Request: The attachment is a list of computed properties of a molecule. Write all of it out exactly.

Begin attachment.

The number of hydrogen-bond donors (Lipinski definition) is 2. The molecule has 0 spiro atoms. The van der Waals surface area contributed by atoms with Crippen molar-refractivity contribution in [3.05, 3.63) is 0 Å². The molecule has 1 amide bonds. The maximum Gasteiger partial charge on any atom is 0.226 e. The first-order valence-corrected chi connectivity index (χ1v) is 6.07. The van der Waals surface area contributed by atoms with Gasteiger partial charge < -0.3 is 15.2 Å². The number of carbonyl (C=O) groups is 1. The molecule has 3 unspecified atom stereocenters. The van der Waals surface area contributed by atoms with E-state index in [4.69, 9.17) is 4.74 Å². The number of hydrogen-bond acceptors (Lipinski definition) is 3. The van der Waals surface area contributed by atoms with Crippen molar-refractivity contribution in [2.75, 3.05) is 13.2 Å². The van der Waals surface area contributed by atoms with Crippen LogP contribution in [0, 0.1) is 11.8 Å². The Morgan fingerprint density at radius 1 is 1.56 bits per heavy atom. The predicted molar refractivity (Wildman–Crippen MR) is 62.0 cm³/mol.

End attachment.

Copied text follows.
The number of hydrogen-bond donors (Lipinski definition) is 2. The molecule has 0 spiro atoms. The van der Waals surface area contributed by atoms with Crippen molar-refractivity contribution in [3.05, 3.63) is 0 Å². The molecule has 1 amide bonds. The maximum Gasteiger partial charge on any atom is 0.226 e. The first-order valence-corrected chi connectivity index (χ1v) is 6.07. The van der Waals surface area contributed by atoms with Gasteiger partial charge < -0.3 is 15.2 Å². The number of carbonyl (C=O) groups is 1. The molecule has 3 unspecified atom stereocenters. The van der Waals surface area contributed by atoms with E-state index in [4.69, 9.17) is 4.74 Å². The number of hydrogen-bond acceptors (Lipinski definition) is 3. The van der Waals surface area contributed by atoms with Crippen molar-refractivity contribution in [2.75, 3.05) is 13.2 Å². The van der Waals surface area contributed by atoms with Crippen LogP contribution in [0, 0.1) is 11.8 Å². The Morgan fingerprint density at radius 1 is 1.56 bits per heavy atom. The predicted molar refractivity (Wildman–Crippen MR) is 62.0 cm³/mol.